By Jim McCloskey
In my various trips near and far, I’ve occasionally experienced fountains that function only sporadically. If you’ll recall, for example, I wrote in December 2012 about Ricardo Legorreta’s purple aqueduct in Los Angeles’ Pershing Square, which, I’ve been told, runs only when the local water table permits it – which is why I had to visit the square three times before I witnessed it in operation.
I’ve also seen fountains that were installed with either official names or no names at all – but that are universally referred to by locals with other, generally less-respectful names. I wrote in June 2013 about the Inverted Fountain on the UCLA campus, for instance, mentioning that irreverent students (at least of my generation) called it the Perpetual Toilet because of the familiar way the water circled so voluminously into its drain.
Now I offer up a fountain that scores big in both of these odd categories: It’s an unnamed fountain in Portland, Ore., that has what is often complained of as an overly sensitive wind sensor that shuts the water off completely at what seems the slightest provocation. It also has the distinction of looking a bit like the sprayer bar in a commercial convenience, so most people call it the Car Wash Fountain.
Made up of rows of curving metal tubes, the fountain was installed in its compact Portland park in 1977 with a design from the firm of Carter, Hull, Nishita, McCulley and Baxter. (Nishita had been an associate of Lawrence Halprin’s, but separation from the great man evidently led him on a different stylistic path.) The spray jets apparently make pedestrians miserable when the wind blows (which it often does in Portland), so when the breeze reaches a scant two miles an hour, the water stops flowing. This low threshold makes it a bit too easy to find the Car Wash closed for business.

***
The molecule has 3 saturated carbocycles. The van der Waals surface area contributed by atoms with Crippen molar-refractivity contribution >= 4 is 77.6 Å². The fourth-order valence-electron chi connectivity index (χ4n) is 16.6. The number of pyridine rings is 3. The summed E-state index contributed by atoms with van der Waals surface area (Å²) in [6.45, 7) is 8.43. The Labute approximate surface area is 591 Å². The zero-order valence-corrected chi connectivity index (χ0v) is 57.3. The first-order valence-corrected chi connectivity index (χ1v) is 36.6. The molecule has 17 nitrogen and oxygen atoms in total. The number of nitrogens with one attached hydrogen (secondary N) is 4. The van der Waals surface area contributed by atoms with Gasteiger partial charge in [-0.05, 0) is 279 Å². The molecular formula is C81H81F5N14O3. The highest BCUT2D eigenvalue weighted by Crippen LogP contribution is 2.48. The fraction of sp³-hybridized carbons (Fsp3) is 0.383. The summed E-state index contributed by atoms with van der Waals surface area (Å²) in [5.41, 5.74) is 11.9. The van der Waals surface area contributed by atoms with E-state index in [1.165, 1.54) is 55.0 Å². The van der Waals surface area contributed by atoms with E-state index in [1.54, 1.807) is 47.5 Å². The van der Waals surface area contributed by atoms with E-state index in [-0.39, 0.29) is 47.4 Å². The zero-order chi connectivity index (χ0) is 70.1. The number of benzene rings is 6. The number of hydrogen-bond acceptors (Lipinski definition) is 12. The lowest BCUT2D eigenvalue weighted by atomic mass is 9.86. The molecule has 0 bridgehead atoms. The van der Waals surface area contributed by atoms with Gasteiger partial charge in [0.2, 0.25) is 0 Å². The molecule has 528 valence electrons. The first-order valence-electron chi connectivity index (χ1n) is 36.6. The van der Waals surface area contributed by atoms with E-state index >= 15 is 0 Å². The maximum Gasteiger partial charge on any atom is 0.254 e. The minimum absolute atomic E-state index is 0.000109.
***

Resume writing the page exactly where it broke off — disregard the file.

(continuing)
I have to say that I’m not terribly fond of this fountain – and it’s only partially the result of having had the misfortune of stopping by to see it on a cold, blustery day. Basically, I don’t think it’s an attractive contribution to the cityscape; I’d also like to think it was incumbent on the designers to recognize the problems even a gentle breeze in this particular location would cause with their fountain’s basic operation.
That doesn’t mean the fountain isn’t worth a visit: People who write about Portland’s attractions look at it with obvious pride – and it’s not just because they like referring to it as the Car Wash Fountain. Maybe it’s just me?
Then as now, I look on the bright side: The Car Wash Fountain is within easy walking distance of a bunch of other fine Portland fountains, and it’s hard to stay upset when you have about a mile to walk to the Keller and Lovejoy fountains – two of Halprin’s masterpieces.
For a very brief video showing the fountain in action, click here.